Every day, she added, she speaks to someone who knows someone suffering from substance abuse.


Fortunately, many communities now appear to be taking the problem seriously, and Sandi sees Ripon as one of them.

Her program, though, takes a different angle than most other efforts aimed to inform families of the dangers of teen drug use.

"Instead of being quiet about it, instead of ?Oh, here's another statistic,' ?Those are just those drug dealers out there,' ?Oh, they're just an addict,' it's starting to put a face and a family and emotions and feelings behind this epidemic," Sandi said.

From her personal experiences with her son, Sandi explained that she recognized trends of increasing suburban drug use.

"Tyler used with about 55 friends; he lost 44 friends, only three of whom made it out," she said. "That scares me to death. That scares me to death."

She has been wrestling with the problem of youth substance abuse for years.

"The big question is ... why do we have all these kids starting [to use drugs]? ... Why do we have kids that are anxious, depressed?" Sandi said. "... If you talk to psychologists and you talk to people, we've not allowed our kids to handle depression. We've not allowed them to handle boredom. Simple things ... They don't have any coping skills."

"Every human is stronger than what they realize and are more resilient that what they realize," said Ripon High School counselor Jolene Schatzinger, who has helped bring Sandi to Ripon and plan the event.

Offering support, help and resources while de-stigmatizing those in need of that help can be key, Schatzinger added.

"It's not that they can't do it alone," she said. "They don't realize that they have it in them."

"We need to know how to do that," Sandi agreed. "We need to empower that child that ?You're OK; you can do this on your own; you don't need that substance.'"

But she also believes in the need to empower families to tackle these issues head-on, whether they believe they are affected by addiction or not.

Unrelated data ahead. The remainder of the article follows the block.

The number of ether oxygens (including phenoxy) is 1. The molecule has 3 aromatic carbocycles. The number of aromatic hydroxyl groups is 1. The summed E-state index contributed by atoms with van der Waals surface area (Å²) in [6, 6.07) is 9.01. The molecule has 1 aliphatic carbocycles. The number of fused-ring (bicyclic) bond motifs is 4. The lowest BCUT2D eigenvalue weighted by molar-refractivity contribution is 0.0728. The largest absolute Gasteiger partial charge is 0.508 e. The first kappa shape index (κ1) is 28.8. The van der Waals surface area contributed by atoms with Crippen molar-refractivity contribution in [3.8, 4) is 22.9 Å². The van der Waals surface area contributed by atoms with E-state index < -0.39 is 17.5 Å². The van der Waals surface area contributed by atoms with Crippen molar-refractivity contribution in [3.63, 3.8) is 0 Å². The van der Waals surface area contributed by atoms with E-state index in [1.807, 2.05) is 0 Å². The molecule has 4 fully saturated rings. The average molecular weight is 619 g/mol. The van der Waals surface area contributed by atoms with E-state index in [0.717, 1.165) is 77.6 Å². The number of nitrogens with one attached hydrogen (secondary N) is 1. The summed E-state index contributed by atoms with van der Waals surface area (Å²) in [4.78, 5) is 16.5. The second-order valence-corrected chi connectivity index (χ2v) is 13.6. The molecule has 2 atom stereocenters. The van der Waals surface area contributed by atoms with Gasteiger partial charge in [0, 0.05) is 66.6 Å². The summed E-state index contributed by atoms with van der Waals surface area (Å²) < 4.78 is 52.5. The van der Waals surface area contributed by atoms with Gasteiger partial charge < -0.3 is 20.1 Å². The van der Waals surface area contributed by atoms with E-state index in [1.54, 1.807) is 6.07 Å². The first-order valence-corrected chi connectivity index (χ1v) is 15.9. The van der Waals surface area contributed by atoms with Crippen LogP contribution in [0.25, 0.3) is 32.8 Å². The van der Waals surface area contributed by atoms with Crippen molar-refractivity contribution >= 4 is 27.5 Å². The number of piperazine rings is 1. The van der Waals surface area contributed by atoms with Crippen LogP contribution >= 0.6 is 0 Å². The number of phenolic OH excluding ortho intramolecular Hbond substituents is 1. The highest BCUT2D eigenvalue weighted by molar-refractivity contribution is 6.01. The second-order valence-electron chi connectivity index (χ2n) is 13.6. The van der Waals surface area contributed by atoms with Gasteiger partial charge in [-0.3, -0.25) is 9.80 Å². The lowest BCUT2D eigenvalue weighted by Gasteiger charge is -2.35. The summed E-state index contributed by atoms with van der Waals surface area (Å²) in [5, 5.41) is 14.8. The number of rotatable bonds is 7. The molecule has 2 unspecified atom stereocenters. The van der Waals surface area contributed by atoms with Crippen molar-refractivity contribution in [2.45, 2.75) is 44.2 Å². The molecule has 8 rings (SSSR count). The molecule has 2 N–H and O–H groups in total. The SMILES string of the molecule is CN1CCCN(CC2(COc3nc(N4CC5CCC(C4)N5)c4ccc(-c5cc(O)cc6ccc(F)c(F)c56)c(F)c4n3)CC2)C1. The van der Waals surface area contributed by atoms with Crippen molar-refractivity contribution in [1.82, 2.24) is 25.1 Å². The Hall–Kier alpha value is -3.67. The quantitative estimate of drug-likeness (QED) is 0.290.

That's why Sandi encourages adults of all walks of life to show up at the Wake Up Call event. Doing so indicates "You just want to learn. You want that knowledge and that power," she said.


Despite the heaviness of the subject and the weight of her own experience, Sandi tries to keep the program "gentle" and lighter in tone than may be expected.

"I'm pretty strong with parents," she said, as she discourages behaviors that enable children the way she enabled Tyler. "... But I offer them hope."

"It's going to be serious, yes; but it's going be in a way that is approachable" Schatzinger said. "And no matter if you feel like this is affecting your household or not, you can learn so much from being in this."

Westerman added that the program "sheds a light" on issues parents understandably may want to avoid even thinking about.

"Obviously, we don't want to think about our babies doing these things," she said. "And hopefully you won't find these things."

But, if the need arises, those who participate may have the knowledge and resources to address what may come.

As far as her son is concerned, Sandi now recognizes how many boxes Tyler's behavior checked for substance abuse risk factors:

? Family history. "Both [my husband] Rick and I have addiction on both of our sides."

? Mental/behavioral problems. "I thought [Tyler] was going to get kicked out of preschool at 3 years old ... He was like this wrecking ball."

? Using addictive substances at young age. "[Tyler] started at 11."?

Risk taking. "He comes out [of rehab and treatment] and buys a motorcycle ... We were like, ?We didn't lose him to drugs; we're going to lose him to a fricking motorcycle.'"

? Gregarious and outgoing. "That's one of the reasons that he started, is he wanted friends. And you know who's the easiest people [to make friends with] is the people who use drugs or alcohol."


The Lybert family went through this trial of fire, and they are some of the lucky ones who came out the other side.

Tyler now is going to school to be an alcohol and drug counselor.

Sandi and Rick's daughter, Ashleigh Nowakowski, is the executive director of Your Choice to Live and earned a master's degree in public administration.

Sandi herself, meanwhie, gave up her career in banking to pursue what she now recognizes as her life's calling. And part of the power of her advocacy, she believes, comes from her and her family's relatability.

"We still fight; we still argue," she said; but now "we are a very different family."


Driving   Walking/Biking    Get Directions